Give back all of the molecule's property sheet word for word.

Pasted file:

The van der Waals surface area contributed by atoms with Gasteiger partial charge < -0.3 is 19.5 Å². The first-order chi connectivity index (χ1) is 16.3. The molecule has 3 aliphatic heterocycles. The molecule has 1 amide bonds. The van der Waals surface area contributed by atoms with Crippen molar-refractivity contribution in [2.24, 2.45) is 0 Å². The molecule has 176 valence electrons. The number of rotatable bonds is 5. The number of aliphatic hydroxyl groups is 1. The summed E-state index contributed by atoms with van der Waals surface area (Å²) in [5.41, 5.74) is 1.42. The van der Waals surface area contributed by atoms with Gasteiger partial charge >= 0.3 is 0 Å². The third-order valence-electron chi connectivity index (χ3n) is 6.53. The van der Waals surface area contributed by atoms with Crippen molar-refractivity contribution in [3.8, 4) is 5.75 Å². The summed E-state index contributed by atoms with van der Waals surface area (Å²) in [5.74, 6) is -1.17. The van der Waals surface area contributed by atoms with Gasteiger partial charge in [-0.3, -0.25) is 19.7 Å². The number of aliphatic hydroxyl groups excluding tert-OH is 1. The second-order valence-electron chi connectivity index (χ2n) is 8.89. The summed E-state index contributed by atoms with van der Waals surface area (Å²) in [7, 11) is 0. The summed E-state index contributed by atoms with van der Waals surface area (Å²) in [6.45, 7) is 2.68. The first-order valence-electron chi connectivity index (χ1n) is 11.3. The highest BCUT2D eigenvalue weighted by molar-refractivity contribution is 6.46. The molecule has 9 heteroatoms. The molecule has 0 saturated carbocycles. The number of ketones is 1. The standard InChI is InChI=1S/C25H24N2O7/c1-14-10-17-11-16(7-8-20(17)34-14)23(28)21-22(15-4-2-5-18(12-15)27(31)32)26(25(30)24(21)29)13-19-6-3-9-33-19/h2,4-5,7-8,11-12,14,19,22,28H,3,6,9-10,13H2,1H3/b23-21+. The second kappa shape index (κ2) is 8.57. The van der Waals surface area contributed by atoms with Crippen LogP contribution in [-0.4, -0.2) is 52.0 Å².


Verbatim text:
The van der Waals surface area contributed by atoms with Gasteiger partial charge < -0.3 is 19.5 Å². The first-order chi connectivity index (χ1) is 16.3. The molecule has 3 aliphatic heterocycles. The molecule has 1 amide bonds. The van der Waals surface area contributed by atoms with Crippen molar-refractivity contribution in [2.24, 2.45) is 0 Å². The molecule has 176 valence electrons. The number of rotatable bonds is 5. The number of aliphatic hydroxyl groups is 1. The summed E-state index contributed by atoms with van der Waals surface area (Å²) in [5.41, 5.74) is 1.42. The van der Waals surface area contributed by atoms with Gasteiger partial charge >= 0.3 is 0 Å². The third-order valence-electron chi connectivity index (χ3n) is 6.53. The van der Waals surface area contributed by atoms with Crippen molar-refractivity contribution in [3.8, 4) is 5.75 Å². The summed E-state index contributed by atoms with van der Waals surface area (Å²) in [5.74, 6) is -1.17. The van der Waals surface area contributed by atoms with Gasteiger partial charge in [-0.3, -0.25) is 19.7 Å². The number of aliphatic hydroxyl groups excluding tert-OH is 1. The second-order valence-electron chi connectivity index (χ2n) is 8.89. The summed E-state index contributed by atoms with van der Waals surface area (Å²) in [7, 11) is 0. The summed E-state index contributed by atoms with van der Waals surface area (Å²) in [6.45, 7) is 2.68. The first-order valence-electron chi connectivity index (χ1n) is 11.3. The highest BCUT2D eigenvalue weighted by molar-refractivity contribution is 6.46. The molecule has 9 heteroatoms. The molecule has 0 saturated carbocycles. The number of ketones is 1. The standard InChI is InChI=1S/C25H24N2O7/c1-14-10-17-11-16(7-8-20(17)34-14)23(28)21-22(15-4-2-5-18(12-15)27(31)32)26(25(30)24(21)29)13-19-6-3-9-33-19/h2,4-5,7-8,11-12,14,19,22,28H,3,6,9-10,13H2,1H3/b23-21+. The second kappa shape index (κ2) is 8.57. The van der Waals surface area contributed by atoms with Crippen LogP contribution in [-0.4, -0.2) is 52.0 Å².